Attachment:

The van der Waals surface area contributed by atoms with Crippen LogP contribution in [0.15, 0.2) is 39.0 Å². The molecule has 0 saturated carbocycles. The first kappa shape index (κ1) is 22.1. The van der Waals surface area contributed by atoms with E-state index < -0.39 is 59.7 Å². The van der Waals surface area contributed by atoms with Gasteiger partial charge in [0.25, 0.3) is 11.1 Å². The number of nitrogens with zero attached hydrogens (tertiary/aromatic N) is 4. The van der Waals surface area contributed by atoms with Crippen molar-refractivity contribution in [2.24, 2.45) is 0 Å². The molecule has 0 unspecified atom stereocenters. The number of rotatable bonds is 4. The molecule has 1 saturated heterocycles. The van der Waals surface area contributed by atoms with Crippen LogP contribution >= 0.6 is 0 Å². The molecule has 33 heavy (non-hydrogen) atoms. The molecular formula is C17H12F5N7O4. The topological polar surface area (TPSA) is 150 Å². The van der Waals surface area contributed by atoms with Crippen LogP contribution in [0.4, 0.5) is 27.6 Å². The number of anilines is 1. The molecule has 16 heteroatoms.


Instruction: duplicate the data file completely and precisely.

The van der Waals surface area contributed by atoms with Crippen LogP contribution in [0.15, 0.2) is 39.0 Å². The molecule has 0 saturated carbocycles. The first kappa shape index (κ1) is 22.1. The van der Waals surface area contributed by atoms with E-state index < -0.39 is 59.7 Å². The van der Waals surface area contributed by atoms with Gasteiger partial charge in [0.25, 0.3) is 11.1 Å². The number of nitrogens with zero attached hydrogens (tertiary/aromatic N) is 4. The van der Waals surface area contributed by atoms with Crippen molar-refractivity contribution in [2.24, 2.45) is 0 Å². The molecule has 0 unspecified atom stereocenters. The number of rotatable bonds is 4. The molecule has 1 saturated heterocycles. The van der Waals surface area contributed by atoms with Crippen LogP contribution >= 0.6 is 0 Å². The molecule has 33 heavy (non-hydrogen) atoms. The molecular formula is C17H12F5N7O4. The topological polar surface area (TPSA) is 150 Å². The van der Waals surface area contributed by atoms with Crippen LogP contribution in [0.4, 0.5) is 27.6 Å². The number of anilines is 1. The molecule has 16 heteroatoms.